The gathering point for all of the Cederberg Heritage Route Trails is Clanwilliam, an easy three hour drive from Cape Town.
We gathere at the Yellow Aloe – a real oasis in what can be a very hot Clanwilliam – and were treated to an excellent light lunch. This was followed by a trail briefing by Cederberg Travel, the organisers and co-ordinators of the Cederberg Heritage Trails, before being piled in to the transport vehicle for transfer to the start on the Pakhuis Pass. There we met Gert our cart driver and the six donkeys, Trapnet, Satan, President, Tryna, Beaufort and Willem, plus Jonas, the ‘sparewheel’ and back up. They would be transferring our luggage to Heuningvlei, with option for hikers to ride on the cart or walk the trail.
Having been sitting all the way from Cape Town, we all opted to start the trail on foot and the cart went ahead of us with the luggage. This section of the trail follows an old jeep track that is no longer in regular use, but is suitable for the donkey cart to negotiate at a reasonable pace. Within a few hundred metres of the start of the trail it is easy to forget that there is a tar road in the near vicinity. The rocky outcrops, randomly balance boulders, sculptured shapes, deep valleys and high peaks absorb one quickly in to the wilderness environment. There is no formal hiking guide on this section, with Gert stopping his charges from time to time to allow walkers to catch up.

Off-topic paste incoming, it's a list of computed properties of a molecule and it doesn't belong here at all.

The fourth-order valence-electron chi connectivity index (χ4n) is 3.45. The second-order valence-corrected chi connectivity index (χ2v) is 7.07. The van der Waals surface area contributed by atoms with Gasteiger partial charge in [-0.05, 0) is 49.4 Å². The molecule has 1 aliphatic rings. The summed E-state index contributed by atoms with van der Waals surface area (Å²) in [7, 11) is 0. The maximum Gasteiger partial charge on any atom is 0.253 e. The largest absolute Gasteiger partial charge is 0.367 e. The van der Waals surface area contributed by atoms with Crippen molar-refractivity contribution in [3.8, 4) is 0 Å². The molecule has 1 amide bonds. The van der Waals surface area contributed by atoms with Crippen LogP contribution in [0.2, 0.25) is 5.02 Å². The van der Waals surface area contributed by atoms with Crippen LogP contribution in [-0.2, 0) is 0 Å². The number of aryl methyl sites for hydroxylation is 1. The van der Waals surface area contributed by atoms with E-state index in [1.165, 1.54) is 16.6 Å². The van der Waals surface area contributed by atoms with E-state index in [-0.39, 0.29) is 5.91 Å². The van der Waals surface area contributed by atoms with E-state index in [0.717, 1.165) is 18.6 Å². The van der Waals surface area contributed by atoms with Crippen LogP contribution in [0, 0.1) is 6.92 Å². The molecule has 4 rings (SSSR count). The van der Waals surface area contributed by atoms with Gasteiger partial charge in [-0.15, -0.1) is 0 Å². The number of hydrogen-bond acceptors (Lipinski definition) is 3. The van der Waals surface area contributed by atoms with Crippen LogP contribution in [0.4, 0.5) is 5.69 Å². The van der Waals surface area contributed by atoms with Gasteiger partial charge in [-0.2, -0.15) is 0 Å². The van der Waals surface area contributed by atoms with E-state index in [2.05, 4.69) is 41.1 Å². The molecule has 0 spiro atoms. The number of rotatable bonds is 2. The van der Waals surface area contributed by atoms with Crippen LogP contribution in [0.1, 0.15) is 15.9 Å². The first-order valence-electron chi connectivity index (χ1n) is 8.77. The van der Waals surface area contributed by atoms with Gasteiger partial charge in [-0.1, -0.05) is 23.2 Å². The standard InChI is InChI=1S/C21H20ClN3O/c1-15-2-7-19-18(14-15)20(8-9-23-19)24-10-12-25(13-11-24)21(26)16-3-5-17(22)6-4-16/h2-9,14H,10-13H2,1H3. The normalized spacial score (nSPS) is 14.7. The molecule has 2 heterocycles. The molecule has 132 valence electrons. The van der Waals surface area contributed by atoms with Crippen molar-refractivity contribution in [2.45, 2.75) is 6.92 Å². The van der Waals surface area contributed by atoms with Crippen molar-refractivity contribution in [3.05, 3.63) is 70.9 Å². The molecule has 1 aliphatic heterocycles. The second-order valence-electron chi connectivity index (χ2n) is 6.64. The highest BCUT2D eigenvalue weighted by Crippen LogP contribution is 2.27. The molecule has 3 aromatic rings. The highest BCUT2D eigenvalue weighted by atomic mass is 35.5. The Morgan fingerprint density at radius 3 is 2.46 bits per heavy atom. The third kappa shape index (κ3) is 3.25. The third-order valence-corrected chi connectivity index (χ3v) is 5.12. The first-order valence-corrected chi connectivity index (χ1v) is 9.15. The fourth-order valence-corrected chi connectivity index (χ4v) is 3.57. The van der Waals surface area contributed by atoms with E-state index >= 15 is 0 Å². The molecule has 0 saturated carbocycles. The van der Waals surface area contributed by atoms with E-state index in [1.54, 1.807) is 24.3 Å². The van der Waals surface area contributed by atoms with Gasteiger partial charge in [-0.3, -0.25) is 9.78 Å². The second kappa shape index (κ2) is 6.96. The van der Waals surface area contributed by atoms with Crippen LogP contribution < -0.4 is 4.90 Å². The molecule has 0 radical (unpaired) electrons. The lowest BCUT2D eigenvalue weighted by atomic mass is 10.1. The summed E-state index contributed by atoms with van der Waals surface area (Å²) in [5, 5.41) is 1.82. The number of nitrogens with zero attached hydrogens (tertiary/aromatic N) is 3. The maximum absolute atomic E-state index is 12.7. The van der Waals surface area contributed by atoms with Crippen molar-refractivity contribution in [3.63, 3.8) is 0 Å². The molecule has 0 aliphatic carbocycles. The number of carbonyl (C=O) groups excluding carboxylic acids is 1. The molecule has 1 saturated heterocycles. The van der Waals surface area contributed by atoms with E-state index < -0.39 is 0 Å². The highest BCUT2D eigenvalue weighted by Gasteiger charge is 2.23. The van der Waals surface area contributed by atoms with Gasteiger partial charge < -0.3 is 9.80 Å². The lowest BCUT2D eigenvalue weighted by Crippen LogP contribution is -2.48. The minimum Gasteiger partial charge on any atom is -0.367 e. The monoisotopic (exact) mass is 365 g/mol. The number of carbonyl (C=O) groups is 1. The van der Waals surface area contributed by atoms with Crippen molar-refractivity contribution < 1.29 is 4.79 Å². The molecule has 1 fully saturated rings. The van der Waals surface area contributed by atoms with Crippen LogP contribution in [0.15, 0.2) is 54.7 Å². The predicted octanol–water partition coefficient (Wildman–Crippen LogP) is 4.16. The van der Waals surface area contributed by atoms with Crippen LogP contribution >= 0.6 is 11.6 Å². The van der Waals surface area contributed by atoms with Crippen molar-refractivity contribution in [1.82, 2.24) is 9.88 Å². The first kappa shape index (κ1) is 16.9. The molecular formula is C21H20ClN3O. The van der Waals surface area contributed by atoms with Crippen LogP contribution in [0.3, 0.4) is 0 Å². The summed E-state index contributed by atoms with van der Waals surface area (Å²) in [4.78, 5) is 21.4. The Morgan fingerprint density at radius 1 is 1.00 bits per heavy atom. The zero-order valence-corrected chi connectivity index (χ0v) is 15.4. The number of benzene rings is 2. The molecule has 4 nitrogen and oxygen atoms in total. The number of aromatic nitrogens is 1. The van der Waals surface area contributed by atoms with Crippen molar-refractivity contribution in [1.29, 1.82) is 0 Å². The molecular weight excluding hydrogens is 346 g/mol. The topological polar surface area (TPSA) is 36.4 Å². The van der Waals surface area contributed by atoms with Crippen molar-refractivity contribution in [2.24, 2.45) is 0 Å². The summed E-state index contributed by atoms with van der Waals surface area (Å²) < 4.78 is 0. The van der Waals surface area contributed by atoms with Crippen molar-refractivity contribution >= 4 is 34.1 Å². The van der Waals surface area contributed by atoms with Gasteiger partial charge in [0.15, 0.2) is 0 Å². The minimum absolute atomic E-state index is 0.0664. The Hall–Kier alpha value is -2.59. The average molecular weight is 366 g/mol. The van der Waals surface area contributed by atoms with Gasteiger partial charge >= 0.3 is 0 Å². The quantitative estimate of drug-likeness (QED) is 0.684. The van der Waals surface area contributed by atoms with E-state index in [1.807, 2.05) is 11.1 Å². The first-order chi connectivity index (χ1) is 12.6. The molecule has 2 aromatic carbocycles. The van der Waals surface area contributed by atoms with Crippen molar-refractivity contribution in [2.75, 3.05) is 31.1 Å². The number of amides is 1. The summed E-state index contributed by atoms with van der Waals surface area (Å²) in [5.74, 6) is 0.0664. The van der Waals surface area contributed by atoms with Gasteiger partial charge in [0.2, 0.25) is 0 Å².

I opted to experience to donkey cart ride on a section of the trail to rest my legs and to enjoy Gert’s dry humour and his interaction with the animals. On a rocky road, a donkey cart is a bumpy, bone jarring experience and not the most comfortable form of transport. Most reasonably fit hikers will probably opt to walk most of the route. It is a bit of fun however and amazing to see how these hardy animals keep their footing, negotiating the rough terrain with some steep slopes, particularly on the downhill sections. The Afrikaans term ‘stadig oor die klippe’ (slowly over the stones) comes to mind. Being a jeep track the walking is reasonably easy and it takes about three hours to cover the 12km distance.
The first three days of the tour with Shelley and Meier Altman, from Perth, Australia.
A brilliant few days in the Cederberg, the weather was kind and we had some great hiking.
Tour organised by Afruka Eco Tours: www.afrukaecotours.co.za ; contact: email@example.com
This was one of the most interesting and diverse tours I have done this year. It included three days in Maltese Cross, the Wolfberg Cracks and Wolfberg Arch and the Savilla Rock Art Trail, before heading down the West Coast to visit Bird Island at Lamberts Bay and finally heading home along the West Coast.